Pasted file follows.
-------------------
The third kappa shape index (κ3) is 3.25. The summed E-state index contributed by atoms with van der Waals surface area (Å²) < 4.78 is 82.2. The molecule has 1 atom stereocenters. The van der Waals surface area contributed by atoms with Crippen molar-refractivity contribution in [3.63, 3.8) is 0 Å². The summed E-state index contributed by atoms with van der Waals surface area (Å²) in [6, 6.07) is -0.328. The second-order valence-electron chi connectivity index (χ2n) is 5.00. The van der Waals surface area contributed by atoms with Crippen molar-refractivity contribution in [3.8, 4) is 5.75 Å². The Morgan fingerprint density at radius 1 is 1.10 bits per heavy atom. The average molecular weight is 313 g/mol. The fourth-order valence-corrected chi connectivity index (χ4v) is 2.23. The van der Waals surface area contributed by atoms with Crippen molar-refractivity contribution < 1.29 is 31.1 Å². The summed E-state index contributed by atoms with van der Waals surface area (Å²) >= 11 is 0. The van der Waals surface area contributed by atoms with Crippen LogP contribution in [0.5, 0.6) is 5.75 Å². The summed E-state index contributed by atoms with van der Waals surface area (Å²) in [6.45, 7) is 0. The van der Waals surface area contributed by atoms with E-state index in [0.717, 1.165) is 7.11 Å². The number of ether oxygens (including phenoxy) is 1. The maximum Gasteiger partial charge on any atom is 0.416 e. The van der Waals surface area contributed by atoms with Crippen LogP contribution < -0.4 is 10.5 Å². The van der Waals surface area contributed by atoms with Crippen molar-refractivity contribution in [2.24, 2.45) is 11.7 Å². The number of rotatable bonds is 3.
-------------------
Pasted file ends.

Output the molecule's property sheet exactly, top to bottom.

The third kappa shape index (κ3) is 3.25. The summed E-state index contributed by atoms with van der Waals surface area (Å²) < 4.78 is 82.2. The molecule has 1 atom stereocenters. The van der Waals surface area contributed by atoms with Crippen molar-refractivity contribution in [3.63, 3.8) is 0 Å². The summed E-state index contributed by atoms with van der Waals surface area (Å²) in [6, 6.07) is -0.328. The second-order valence-electron chi connectivity index (χ2n) is 5.00. The van der Waals surface area contributed by atoms with Crippen molar-refractivity contribution in [3.8, 4) is 5.75 Å². The Morgan fingerprint density at radius 1 is 1.10 bits per heavy atom. The average molecular weight is 313 g/mol. The fourth-order valence-corrected chi connectivity index (χ4v) is 2.23. The van der Waals surface area contributed by atoms with Crippen molar-refractivity contribution < 1.29 is 31.1 Å². The summed E-state index contributed by atoms with van der Waals surface area (Å²) >= 11 is 0. The van der Waals surface area contributed by atoms with Crippen LogP contribution in [0.5, 0.6) is 5.75 Å². The summed E-state index contributed by atoms with van der Waals surface area (Å²) in [6.45, 7) is 0. The van der Waals surface area contributed by atoms with E-state index in [0.717, 1.165) is 7.11 Å². The number of ether oxygens (including phenoxy) is 1. The maximum Gasteiger partial charge on any atom is 0.416 e. The van der Waals surface area contributed by atoms with Crippen LogP contribution < -0.4 is 10.5 Å². The van der Waals surface area contributed by atoms with Crippen molar-refractivity contribution in [2.24, 2.45) is 11.7 Å². The number of rotatable bonds is 3.